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Hudson’s Bay loses fight with city over heritage status for Rideau Street location



The city of Ottawa’s built heritage committee will not be reconsidering the heritage status of the Hudson’s Bay location on Rideau Street, despite the company’s objections.

Councillors heard presentations made by staff at Tuesday’s committee meeting after the company objected to city council’s move to designate the exterior facade of the property under the Ontario Heritage Act in April. 

Councillors ultimately agreed with city staff and did not move to reconsider the building’s heritage status.

Staff say the building’s front exterior meets five of the nine criteria required to designate a building, which has historical value for its attachment to the Freiman family, who were prominent members of Ottawa’s business and Jewish community. The building was the site of the Freiman department store until the 1970’s, when it was taken over by the Hudson’s Bay Company.

“The building is historically and functionally linked to its surroundings, contributing to the commercial character of Rideau Street since the 19th century,” staff said in a presentation to councillors.

In a letter addressed to the city clerk last month, The Bay and RioCan Holdings Inc. laid out four reasons for opposing the designation, including that it would incur increased costs to the property and cause the property to be “less marketable” in the event of a sale.

“In the event we wish to redevelop the Property, the redevelopment will be more costly as a result of being required to maintain the protected elements of the buildings,” said Hudson’s Bay vice-president of real estate Franco Perugini in the letter.

The company took issue with potential impacts future tenants in the building might have, specifically pointing to the requirement to conserve the large display windows at the front of the building.

“The protection of the large display windows on the first storey may potentially harm future tenanting opportunities, making it more difficult to lease the Property,” the letter said.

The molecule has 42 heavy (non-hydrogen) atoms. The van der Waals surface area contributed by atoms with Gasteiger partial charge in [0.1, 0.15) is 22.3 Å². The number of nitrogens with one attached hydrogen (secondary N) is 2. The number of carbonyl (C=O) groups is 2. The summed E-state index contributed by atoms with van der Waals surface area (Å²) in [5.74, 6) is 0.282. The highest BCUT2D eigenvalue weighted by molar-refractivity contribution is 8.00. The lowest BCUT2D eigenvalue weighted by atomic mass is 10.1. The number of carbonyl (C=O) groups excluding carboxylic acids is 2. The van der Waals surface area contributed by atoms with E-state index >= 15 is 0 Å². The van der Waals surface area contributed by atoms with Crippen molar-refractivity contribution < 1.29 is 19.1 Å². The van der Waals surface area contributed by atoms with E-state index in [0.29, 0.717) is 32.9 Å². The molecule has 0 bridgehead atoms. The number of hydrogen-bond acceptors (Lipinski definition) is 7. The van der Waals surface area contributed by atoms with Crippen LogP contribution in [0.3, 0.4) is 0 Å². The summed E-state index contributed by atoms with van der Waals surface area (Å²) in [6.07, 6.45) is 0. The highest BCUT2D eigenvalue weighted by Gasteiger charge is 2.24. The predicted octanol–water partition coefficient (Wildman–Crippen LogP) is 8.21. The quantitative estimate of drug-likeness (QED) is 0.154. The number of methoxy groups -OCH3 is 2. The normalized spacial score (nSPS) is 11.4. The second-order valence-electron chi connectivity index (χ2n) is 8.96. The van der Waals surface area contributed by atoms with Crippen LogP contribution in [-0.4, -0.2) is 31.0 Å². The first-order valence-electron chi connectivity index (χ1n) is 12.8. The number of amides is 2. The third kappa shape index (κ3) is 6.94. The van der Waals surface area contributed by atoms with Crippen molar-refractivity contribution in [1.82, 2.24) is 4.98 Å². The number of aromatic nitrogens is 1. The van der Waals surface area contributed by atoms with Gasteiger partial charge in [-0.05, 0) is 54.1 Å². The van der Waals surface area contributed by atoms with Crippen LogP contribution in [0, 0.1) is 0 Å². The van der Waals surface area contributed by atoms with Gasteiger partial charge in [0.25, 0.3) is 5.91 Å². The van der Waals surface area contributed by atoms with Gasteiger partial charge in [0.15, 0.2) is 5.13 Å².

The company had also asked that staff provide additional time to review any additional materials from the committee and to review the supporting heritage documents. No spokesperson for The Bay attended Tuesday’s meeting.

CTV News has reached out to the The Bay for comment.

David Flemming, chair of the advocacy committee for Heritage Ottawa, told councillors he was surprised to see the company oppose the designation. He said the company has moved to preserve other late 19th and early 20th century properties at store locations in Montreal, Toronto and Vancouver.

“We are especially disappointed by the position of the Hudson’s Bay Company to oppose the designation,” Flemming told councillors.

“The Hudson’s Bay Company is the oldest company in North America and has for over 350 years, demonstrated a strong commitment to the preservation and documentation of our nation’s rich and varied history.”

Flemming said the building is the last of the four large 20th century department stores along Rideau Street, what was once the city’s main commercial street.

“Its protection under the Ontario Heritage Act offers an opportunity to preserve this disappearing vestige of our history and the role of the Freiman family in community development,” he said.

City staff maintain that the property merits heritage designation, because marketability or potential impacts to the sale of a property are not a consideration when evaluating a property for designation. The city says it offers financial incentive programs for individuals and companies to encourage restoration and adaptive use of designated buildings.

Councillors also voted to designate the commerical properties of 149, 156-58, 198 and 217 Rideau Street, which were constructed between the 1870’s and 1920’s.

The matter will now be left up to city council to make the final determination of the building’s heritage status.

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